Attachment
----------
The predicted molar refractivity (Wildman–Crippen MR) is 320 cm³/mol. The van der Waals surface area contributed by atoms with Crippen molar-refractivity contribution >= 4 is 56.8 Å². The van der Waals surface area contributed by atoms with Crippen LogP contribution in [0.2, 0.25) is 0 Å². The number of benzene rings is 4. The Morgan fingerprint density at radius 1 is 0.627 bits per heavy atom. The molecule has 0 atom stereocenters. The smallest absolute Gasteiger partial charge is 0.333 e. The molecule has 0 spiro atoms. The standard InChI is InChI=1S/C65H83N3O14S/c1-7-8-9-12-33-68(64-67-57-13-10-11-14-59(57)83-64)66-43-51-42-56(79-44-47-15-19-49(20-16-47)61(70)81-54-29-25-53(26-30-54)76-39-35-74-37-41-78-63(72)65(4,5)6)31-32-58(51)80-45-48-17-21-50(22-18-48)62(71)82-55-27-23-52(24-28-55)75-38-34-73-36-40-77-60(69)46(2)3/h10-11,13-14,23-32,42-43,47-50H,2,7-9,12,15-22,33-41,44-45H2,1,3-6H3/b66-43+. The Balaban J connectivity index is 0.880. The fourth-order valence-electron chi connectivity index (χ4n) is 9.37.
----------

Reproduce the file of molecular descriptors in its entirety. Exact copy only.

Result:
The predicted molar refractivity (Wildman–Crippen MR) is 320 cm³/mol. The van der Waals surface area contributed by atoms with Crippen molar-refractivity contribution >= 4 is 56.8 Å². The van der Waals surface area contributed by atoms with Crippen LogP contribution in [0.2, 0.25) is 0 Å². The number of benzene rings is 4. The Morgan fingerprint density at radius 1 is 0.627 bits per heavy atom. The molecule has 0 atom stereocenters. The smallest absolute Gasteiger partial charge is 0.333 e. The molecule has 0 spiro atoms. The standard InChI is InChI=1S/C65H83N3O14S/c1-7-8-9-12-33-68(64-67-57-13-10-11-14-59(57)83-64)66-43-51-42-56(79-44-47-15-19-49(20-16-47)61(70)81-54-29-25-53(26-30-54)76-39-35-74-37-41-78-63(72)65(4,5)6)31-32-58(51)80-45-48-17-21-50(22-18-48)62(71)82-55-27-23-52(24-28-55)75-38-34-73-36-40-77-60(69)46(2)3/h10-11,13-14,23-32,42-43,47-50H,2,7-9,12,15-22,33-41,44-45H2,1,3-6H3/b66-43+. The Balaban J connectivity index is 0.880. The fourth-order valence-electron chi connectivity index (χ4n) is 9.37.